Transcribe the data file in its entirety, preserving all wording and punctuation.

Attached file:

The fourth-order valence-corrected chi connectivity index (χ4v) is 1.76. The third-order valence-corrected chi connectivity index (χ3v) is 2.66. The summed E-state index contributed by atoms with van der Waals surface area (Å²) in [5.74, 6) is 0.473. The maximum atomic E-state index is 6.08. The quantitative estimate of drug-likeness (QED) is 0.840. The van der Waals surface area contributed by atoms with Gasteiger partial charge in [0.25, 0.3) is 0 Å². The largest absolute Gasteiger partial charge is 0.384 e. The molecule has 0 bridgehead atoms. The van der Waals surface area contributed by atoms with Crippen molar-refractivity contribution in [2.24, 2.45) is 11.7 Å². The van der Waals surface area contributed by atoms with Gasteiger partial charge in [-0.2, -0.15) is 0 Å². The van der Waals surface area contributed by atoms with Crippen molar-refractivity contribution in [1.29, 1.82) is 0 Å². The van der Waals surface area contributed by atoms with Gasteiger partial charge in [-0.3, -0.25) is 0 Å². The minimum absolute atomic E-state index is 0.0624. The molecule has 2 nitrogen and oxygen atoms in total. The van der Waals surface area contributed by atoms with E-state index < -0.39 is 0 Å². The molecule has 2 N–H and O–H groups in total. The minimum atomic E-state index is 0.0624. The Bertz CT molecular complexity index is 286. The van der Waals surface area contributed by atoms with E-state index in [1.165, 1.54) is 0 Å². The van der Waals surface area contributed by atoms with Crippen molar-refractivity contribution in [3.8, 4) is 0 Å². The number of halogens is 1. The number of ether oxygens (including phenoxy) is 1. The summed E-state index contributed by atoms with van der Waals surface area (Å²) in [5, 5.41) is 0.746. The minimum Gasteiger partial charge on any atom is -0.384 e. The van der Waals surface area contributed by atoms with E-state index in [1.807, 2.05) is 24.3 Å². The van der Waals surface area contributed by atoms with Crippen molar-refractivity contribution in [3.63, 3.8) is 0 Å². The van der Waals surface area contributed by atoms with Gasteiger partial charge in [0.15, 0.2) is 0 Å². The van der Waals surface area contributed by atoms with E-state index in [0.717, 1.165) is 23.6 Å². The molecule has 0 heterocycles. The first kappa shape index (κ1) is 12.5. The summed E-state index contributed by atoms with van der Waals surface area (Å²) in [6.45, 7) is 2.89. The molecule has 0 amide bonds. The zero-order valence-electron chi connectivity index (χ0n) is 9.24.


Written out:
The fourth-order valence-corrected chi connectivity index (χ4v) is 1.76. The third-order valence-corrected chi connectivity index (χ3v) is 2.66. The summed E-state index contributed by atoms with van der Waals surface area (Å²) in [5.74, 6) is 0.473. The maximum atomic E-state index is 6.08. The quantitative estimate of drug-likeness (QED) is 0.840. The van der Waals surface area contributed by atoms with Gasteiger partial charge in [0.25, 0.3) is 0 Å². The largest absolute Gasteiger partial charge is 0.384 e. The molecule has 0 bridgehead atoms. The van der Waals surface area contributed by atoms with Crippen molar-refractivity contribution in [2.24, 2.45) is 11.7 Å². The van der Waals surface area contributed by atoms with Gasteiger partial charge in [-0.2, -0.15) is 0 Å². The van der Waals surface area contributed by atoms with Crippen molar-refractivity contribution in [1.29, 1.82) is 0 Å². The van der Waals surface area contributed by atoms with Gasteiger partial charge in [-0.3, -0.25) is 0 Å². The minimum absolute atomic E-state index is 0.0624. The molecule has 2 nitrogen and oxygen atoms in total. The van der Waals surface area contributed by atoms with E-state index < -0.39 is 0 Å². The molecule has 2 N–H and O–H groups in total. The minimum atomic E-state index is 0.0624. The Bertz CT molecular complexity index is 286. The van der Waals surface area contributed by atoms with E-state index in [1.165, 1.54) is 0 Å². The van der Waals surface area contributed by atoms with Crippen molar-refractivity contribution in [3.8, 4) is 0 Å². The number of halogens is 1. The number of ether oxygens (including phenoxy) is 1. The summed E-state index contributed by atoms with van der Waals surface area (Å²) in [5, 5.41) is 0.746. The minimum Gasteiger partial charge on any atom is -0.384 e. The van der Waals surface area contributed by atoms with E-state index in [1.807, 2.05) is 24.3 Å². The van der Waals surface area contributed by atoms with Crippen molar-refractivity contribution in [3.63, 3.8) is 0 Å². The van der Waals surface area contributed by atoms with Gasteiger partial charge in [0.15, 0.2) is 0 Å². The van der Waals surface area contributed by atoms with E-state index in [0.717, 1.165) is 23.6 Å². The molecule has 0 heterocycles. The first kappa shape index (κ1) is 12.5. The summed E-state index contributed by atoms with van der Waals surface area (Å²) in [6.45, 7) is 2.89. The molecule has 0 amide bonds. The zero-order valence-electron chi connectivity index (χ0n) is 9.24.